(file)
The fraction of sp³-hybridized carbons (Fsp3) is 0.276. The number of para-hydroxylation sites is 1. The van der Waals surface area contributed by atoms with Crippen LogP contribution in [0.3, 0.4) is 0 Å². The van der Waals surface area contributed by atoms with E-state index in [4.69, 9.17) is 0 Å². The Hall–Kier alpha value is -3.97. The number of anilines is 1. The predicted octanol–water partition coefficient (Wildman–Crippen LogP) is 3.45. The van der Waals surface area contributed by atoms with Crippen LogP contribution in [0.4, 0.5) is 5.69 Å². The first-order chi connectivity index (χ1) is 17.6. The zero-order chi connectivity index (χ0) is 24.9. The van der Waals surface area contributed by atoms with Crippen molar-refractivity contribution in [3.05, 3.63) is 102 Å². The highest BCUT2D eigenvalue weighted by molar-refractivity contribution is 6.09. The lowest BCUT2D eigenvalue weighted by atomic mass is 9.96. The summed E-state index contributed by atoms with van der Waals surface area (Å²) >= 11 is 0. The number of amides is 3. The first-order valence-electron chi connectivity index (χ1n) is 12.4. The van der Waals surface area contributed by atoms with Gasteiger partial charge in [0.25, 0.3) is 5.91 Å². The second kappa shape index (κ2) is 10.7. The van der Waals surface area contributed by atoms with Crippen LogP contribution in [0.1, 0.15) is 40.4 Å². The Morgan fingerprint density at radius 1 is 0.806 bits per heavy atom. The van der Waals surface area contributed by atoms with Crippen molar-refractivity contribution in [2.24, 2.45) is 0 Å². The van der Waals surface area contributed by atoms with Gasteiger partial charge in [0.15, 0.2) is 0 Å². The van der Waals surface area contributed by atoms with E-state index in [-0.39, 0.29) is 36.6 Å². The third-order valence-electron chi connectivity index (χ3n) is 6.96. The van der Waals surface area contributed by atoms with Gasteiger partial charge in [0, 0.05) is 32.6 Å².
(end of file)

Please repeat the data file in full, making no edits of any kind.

The fraction of sp³-hybridized carbons (Fsp3) is 0.276. The number of para-hydroxylation sites is 1. The van der Waals surface area contributed by atoms with Crippen LogP contribution in [0.3, 0.4) is 0 Å². The van der Waals surface area contributed by atoms with E-state index in [4.69, 9.17) is 0 Å². The Hall–Kier alpha value is -3.97. The number of anilines is 1. The predicted octanol–water partition coefficient (Wildman–Crippen LogP) is 3.45. The van der Waals surface area contributed by atoms with Crippen LogP contribution in [0.4, 0.5) is 5.69 Å². The first-order chi connectivity index (χ1) is 17.6. The zero-order chi connectivity index (χ0) is 24.9. The van der Waals surface area contributed by atoms with Crippen molar-refractivity contribution in [3.05, 3.63) is 102 Å². The highest BCUT2D eigenvalue weighted by molar-refractivity contribution is 6.09. The lowest BCUT2D eigenvalue weighted by atomic mass is 9.96. The summed E-state index contributed by atoms with van der Waals surface area (Å²) >= 11 is 0. The number of amides is 3. The first-order valence-electron chi connectivity index (χ1n) is 12.4. The van der Waals surface area contributed by atoms with Gasteiger partial charge in [0.25, 0.3) is 5.91 Å². The second kappa shape index (κ2) is 10.7. The van der Waals surface area contributed by atoms with Crippen LogP contribution in [0.1, 0.15) is 40.4 Å². The Morgan fingerprint density at radius 1 is 0.806 bits per heavy atom. The van der Waals surface area contributed by atoms with Crippen molar-refractivity contribution in [2.24, 2.45) is 0 Å². The van der Waals surface area contributed by atoms with Gasteiger partial charge in [0.15, 0.2) is 0 Å². The van der Waals surface area contributed by atoms with E-state index in [-0.39, 0.29) is 36.6 Å². The third-order valence-electron chi connectivity index (χ3n) is 6.96. The van der Waals surface area contributed by atoms with Gasteiger partial charge in [0, 0.05) is 32.6 Å².